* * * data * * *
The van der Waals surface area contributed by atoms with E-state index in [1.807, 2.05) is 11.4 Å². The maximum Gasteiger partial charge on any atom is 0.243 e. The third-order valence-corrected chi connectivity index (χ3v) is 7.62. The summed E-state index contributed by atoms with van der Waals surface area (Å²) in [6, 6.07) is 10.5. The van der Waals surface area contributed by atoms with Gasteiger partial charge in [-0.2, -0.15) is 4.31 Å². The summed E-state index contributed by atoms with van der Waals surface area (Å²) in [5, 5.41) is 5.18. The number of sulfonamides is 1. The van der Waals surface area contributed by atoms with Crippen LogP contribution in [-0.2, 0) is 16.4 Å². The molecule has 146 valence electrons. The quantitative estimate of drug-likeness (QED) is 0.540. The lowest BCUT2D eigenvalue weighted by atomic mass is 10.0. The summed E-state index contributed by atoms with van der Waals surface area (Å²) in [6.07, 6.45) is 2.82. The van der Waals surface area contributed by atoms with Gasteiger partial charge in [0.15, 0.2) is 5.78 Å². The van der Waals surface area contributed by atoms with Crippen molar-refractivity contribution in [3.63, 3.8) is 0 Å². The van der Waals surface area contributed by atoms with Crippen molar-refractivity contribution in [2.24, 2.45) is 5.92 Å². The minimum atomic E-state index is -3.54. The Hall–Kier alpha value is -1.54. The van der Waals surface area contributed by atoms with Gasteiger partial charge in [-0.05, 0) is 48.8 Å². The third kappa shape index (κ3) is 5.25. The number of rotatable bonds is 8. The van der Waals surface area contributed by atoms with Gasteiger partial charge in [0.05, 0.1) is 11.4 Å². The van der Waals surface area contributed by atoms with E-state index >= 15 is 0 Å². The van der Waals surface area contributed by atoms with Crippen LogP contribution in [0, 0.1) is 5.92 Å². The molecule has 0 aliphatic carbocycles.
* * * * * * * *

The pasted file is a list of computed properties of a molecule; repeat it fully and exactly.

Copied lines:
The van der Waals surface area contributed by atoms with E-state index in [1.807, 2.05) is 11.4 Å². The maximum Gasteiger partial charge on any atom is 0.243 e. The third-order valence-corrected chi connectivity index (χ3v) is 7.62. The summed E-state index contributed by atoms with van der Waals surface area (Å²) in [6, 6.07) is 10.5. The van der Waals surface area contributed by atoms with Gasteiger partial charge in [-0.2, -0.15) is 4.31 Å². The summed E-state index contributed by atoms with van der Waals surface area (Å²) in [5, 5.41) is 5.18. The number of sulfonamides is 1. The van der Waals surface area contributed by atoms with Crippen LogP contribution in [-0.2, 0) is 16.4 Å². The molecule has 146 valence electrons. The quantitative estimate of drug-likeness (QED) is 0.540. The lowest BCUT2D eigenvalue weighted by atomic mass is 10.0. The summed E-state index contributed by atoms with van der Waals surface area (Å²) in [6.07, 6.45) is 2.82. The van der Waals surface area contributed by atoms with Gasteiger partial charge in [0.15, 0.2) is 5.78 Å². The van der Waals surface area contributed by atoms with Crippen molar-refractivity contribution in [3.63, 3.8) is 0 Å². The van der Waals surface area contributed by atoms with Crippen molar-refractivity contribution in [2.24, 2.45) is 5.92 Å². The minimum atomic E-state index is -3.54. The Hall–Kier alpha value is -1.54. The van der Waals surface area contributed by atoms with Gasteiger partial charge in [-0.05, 0) is 48.8 Å². The third kappa shape index (κ3) is 5.25. The number of rotatable bonds is 8. The van der Waals surface area contributed by atoms with Gasteiger partial charge in [0.05, 0.1) is 11.4 Å². The van der Waals surface area contributed by atoms with E-state index >= 15 is 0 Å². The van der Waals surface area contributed by atoms with Crippen LogP contribution in [0, 0.1) is 5.92 Å². The molecule has 0 aliphatic carbocycles.